What’s Pema Chödrön’s meditation style? What are the benefits of mindful meditation?
In When Things Fall Apart, Pema Chödrön asserts that cultivating mindfulness through meditation is the first step in learning how to cope with difficult times. It also allows you to use painful experiences as catalysts for experiencing peace in your life.
Continue reading to learn Pema Chödrön’s advice for practicing meditation to experience peace.
Practicing Meditation and Mindfulness
Pema Chödrön’s meditation advice includes practicing being with your experience in the present moment—whether it’s painful, enjoyable, or a mix of both—and accepting it. Notice without judgment whatever thoughts and feelings come up, then let them go and return to the present moment. The purpose of meditation is not to rid yourself of unpleasant thoughts or feelings, which is impossible. Because mindfulness leads to clarity and spaciousness around your thoughts and feelings, it helps you to not get swept away by your hopes and fears in hard times.
Additionally, you can see your habit of escaping certain emotions because you’re paying attention to your experience. You can then develop the ability to let your emotions be present without indulging them or repressing them. Chödrön explains that this mindful awareness can translate into your daily life if you practice meditation regularly. You’ll develop inner acceptance and peace, despite how your outer life may look.
|What Meditation Is and Isn’t|
In Mindfulness in Plain English, Bhante Gunaratana addresses some misconceptions about mindfulness and meditation in Buddhist traditions. He clarifies what meditation is and what it isn’t, which expands upon Chödrön’s description above.
Meditation isn’t about achieving deep relaxation. As Chödrön explains, it’s about cultivating nonjudgmental awareness of your thoughts and sensations.
Meditation isn’t about going into altered states of consciousness. As Chödrön describes, its purpose is to help you be more present in the moment, not escape the present.
Meditation doesn’t give you supernatural abilities, like knowing the future. It is, however, a tool for getting to know yourself better, as Chödrön asserts.
Meditation isn’t a self-centered practice. Cultivating an inner sense of stability, peace, and self-awareness supports you in having more kindness, patience, and compassion for others, which Chödrön also teaches.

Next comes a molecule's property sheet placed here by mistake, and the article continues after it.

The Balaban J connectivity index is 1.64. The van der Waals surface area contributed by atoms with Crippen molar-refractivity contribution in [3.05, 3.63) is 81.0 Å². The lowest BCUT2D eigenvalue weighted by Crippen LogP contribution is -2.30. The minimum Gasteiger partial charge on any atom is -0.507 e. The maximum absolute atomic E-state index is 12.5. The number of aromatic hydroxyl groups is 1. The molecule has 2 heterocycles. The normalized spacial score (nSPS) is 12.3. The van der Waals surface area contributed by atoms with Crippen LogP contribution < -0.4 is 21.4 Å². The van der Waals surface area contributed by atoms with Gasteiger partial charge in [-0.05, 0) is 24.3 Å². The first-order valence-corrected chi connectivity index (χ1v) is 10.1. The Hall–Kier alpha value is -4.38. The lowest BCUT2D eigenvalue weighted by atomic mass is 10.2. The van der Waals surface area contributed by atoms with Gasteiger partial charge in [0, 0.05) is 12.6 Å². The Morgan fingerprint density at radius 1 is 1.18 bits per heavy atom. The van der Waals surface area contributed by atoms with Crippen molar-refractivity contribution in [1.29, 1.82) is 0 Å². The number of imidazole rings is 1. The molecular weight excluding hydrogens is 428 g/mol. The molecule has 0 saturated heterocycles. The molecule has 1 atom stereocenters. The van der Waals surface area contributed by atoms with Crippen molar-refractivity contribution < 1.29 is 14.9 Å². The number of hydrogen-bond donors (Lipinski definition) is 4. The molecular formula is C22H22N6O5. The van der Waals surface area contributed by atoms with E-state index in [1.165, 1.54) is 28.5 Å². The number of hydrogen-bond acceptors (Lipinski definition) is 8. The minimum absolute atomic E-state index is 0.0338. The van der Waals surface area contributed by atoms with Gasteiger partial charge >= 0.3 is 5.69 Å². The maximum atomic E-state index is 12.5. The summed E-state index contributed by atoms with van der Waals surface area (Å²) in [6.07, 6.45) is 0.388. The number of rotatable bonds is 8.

Chödrön teaches that only the present moment is real—the past and future are illusions. We all think about the past and future to escape the discomfort of everything we don’t know and can’t control. Therefore, as you learn to be more present, you may feel vulnerable because you have nowhere to escape to mentally. And Chödrön explains that when you have nowhere to hide from reality, your heart will open more fully to yourself, others, and the world.
(Shortform note: In The Power of Now, Eckhart Tolle agrees with Chödrön’s description of the illusory nature of the past and future and elaborates that when we try to escape the present, we only find more suffering. He explains that thinking about the past can cause us to feel remorse, anger, resentment, melancholy, and nostalgia. Thinking about the future causes anxiety, fear, powerlessness, and worry. He argues that learning to keep our minds in the present moment is the most powerful way to find peace.)
How to Meditate
Chödrön teaches a form of mediation called Shamatha-vipashyana and outlines the basic steps:
- Find a flat, level seat and sit with your torso upright, legs crossed comfortably in front of you or with your feet on the floor. With your eyes open, gaze softly at the floor ahead of you and relax your jaw.
- Lightly focus your attention on your exhaled breath without trying to change it.
- Relax and accept whatever arises in your mind and body, even unpleasant thoughts and feelings. As thoughts come up, gently label them as “thoughts” with an attitude of kindness and understanding toward yourself.
- When you feel distracted, come back to the sensation of your breath and scan your physical posture to reconnect with your body.
- Keep trying to notice your thoughts, label them “thoughts,” let them pass, and focus your attention on your breath.
(Shortform note: Shamatha-vipashyana is one type of mediation among many. Some types involve sitting still, as described above, but others, like the Zen Buddhist tradition of walking meditation or the Chinese martial art of Tai Chi, involve moving your body. These movement meditation practices have the same goal (developing mindfulness) as sitting meditation. Like Shamatha-vipashyana, these forms of meditation include focusing your attention on the present moment and on your breath and noticing your thoughts and sensations without judgment. Tai chi, however, adds choreographed movements while walking meditation allows you to walk freely outside.)
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Here's what you'll find in our full When Things Fall Apart summary:
- How to find courage and compassion amid pain, loss, and uncertainty
- How to use pain and suffering to grow and transform your life
- Buddhist methods for easing suffering and finding inner peace